Intel, not just heart-wrenching pictures, convinced US to act on Syria

Jennifer Griffin reports from the Pentagon


As the debate grows over President Trump's decision to launch dozens of Tomahawk missiles into Syria, some critics are beginning to wonder what kind of evidence the U.S. had that Syrian President Bashar al-Assad was behind Tuesday’s chemical weapons attack.

On Thursday, the Department of Defense released a map showing what it said was the specific flight pattern of the aircraft believed to have been used in the attack. Speaking to reporters, Secretary of State Rex Tillerson said officials "have a very high level of confidence that the attacks were carried out by aircraft under the direction of the Bashar al-Assad regime."

The map shows that, over the course of a nine-minute period, what are believed to be Syrian government jets made two separate trips to and from the airbase that was eventually targeted by U.S. missiles. Those trips were apparently being monitored by U.S. radar systems at the time, and shortly after there were reports that people in the area were suffering symptoms consistent with exposure to chemical weapons.

"[We] have a very high level of confidence that the attacks were carried out by aircraft under the direction of the Bashar al-Assad regime."

- Secretary of State Rex Tillerson

National Security Advisor H.R. McMaster suggested the U.S. picked its target for Thursday's missile strikes specifically "because we could trace this murderous attack back to that facility." McMaster added that the level of confidence among U.S. officials has only grown since the Tuesday attack, pointing specifically to evidence gleaned from the victims of the attack. He warned, however, that he believes the Assad regime still possesses the power to launch similar attacks.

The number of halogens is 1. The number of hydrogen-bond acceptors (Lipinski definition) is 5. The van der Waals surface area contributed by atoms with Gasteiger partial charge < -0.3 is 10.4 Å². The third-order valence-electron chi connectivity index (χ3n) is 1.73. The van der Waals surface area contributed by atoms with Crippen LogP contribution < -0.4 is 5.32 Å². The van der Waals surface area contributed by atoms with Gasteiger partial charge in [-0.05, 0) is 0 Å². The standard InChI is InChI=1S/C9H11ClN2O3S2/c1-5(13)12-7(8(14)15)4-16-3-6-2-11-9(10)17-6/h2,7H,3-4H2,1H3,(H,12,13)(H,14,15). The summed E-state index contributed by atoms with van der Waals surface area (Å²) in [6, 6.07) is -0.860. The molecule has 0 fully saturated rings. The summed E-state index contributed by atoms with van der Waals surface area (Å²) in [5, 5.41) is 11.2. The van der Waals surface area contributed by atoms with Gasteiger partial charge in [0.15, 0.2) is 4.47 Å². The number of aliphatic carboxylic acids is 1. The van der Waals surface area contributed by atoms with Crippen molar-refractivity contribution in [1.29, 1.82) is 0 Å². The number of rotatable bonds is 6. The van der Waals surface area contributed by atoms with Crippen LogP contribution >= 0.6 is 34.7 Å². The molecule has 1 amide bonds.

Sources told Fox News that despite assurances that the Syrian chemical weapons program had been disbanded, overhead imagery of the airbase in question showed that chemical agents were being housed at that location.

Syria has denied using chemical weapons, with one government official suggesting there would be no need for such an attack at a time when Syrian government forces were said to be achieving victories on various fronts.

Russian President Vladimir Putin claimed earlier in the week that Syrian jets had actually struck a rebel-controlled location where chemical weapons were being stored, but also admitted there is "no dispute that Syria used banned chemical weapons" in the past.

Adding to the notion that Syrian rebels may have been behind the attack are reports, like this one from late 2016, suggesting that ISIS has used chemical weapons more than 50 times in Syria and Iraq. It was in summer 2014 that ISIS captured a former chemical weapons facility in Iraq, leading to fears that the terror group would not only use the weapons themselves, but potentially distribute them to others.

Fox News' Catherine Herridge contributed to this report